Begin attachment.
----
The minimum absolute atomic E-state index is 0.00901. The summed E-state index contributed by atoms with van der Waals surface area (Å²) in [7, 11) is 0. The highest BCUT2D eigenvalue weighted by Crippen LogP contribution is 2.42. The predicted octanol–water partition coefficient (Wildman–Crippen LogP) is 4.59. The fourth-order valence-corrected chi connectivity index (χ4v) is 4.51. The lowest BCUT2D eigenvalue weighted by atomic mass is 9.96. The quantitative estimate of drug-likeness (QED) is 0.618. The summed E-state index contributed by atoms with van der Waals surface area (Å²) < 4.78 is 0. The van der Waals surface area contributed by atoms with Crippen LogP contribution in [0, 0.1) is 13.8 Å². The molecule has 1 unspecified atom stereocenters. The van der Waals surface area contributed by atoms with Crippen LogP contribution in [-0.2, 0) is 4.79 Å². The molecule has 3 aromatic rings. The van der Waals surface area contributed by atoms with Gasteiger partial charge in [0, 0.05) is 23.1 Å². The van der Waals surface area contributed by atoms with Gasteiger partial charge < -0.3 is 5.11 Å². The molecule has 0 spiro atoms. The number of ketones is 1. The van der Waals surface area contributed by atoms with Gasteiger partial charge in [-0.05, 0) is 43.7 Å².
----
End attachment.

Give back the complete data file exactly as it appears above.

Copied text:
The minimum absolute atomic E-state index is 0.00901. The summed E-state index contributed by atoms with van der Waals surface area (Å²) in [7, 11) is 0. The highest BCUT2D eigenvalue weighted by Crippen LogP contribution is 2.42. The predicted octanol–water partition coefficient (Wildman–Crippen LogP) is 4.59. The fourth-order valence-corrected chi connectivity index (χ4v) is 4.51. The lowest BCUT2D eigenvalue weighted by atomic mass is 9.96. The quantitative estimate of drug-likeness (QED) is 0.618. The summed E-state index contributed by atoms with van der Waals surface area (Å²) < 4.78 is 0. The van der Waals surface area contributed by atoms with Crippen LogP contribution in [0, 0.1) is 13.8 Å². The molecule has 1 unspecified atom stereocenters. The van der Waals surface area contributed by atoms with Crippen LogP contribution in [-0.2, 0) is 4.79 Å². The molecule has 3 aromatic rings. The van der Waals surface area contributed by atoms with Gasteiger partial charge in [0, 0.05) is 23.1 Å². The van der Waals surface area contributed by atoms with Gasteiger partial charge < -0.3 is 5.11 Å². The molecule has 0 spiro atoms. The number of ketones is 1. The van der Waals surface area contributed by atoms with Gasteiger partial charge in [-0.05, 0) is 43.7 Å².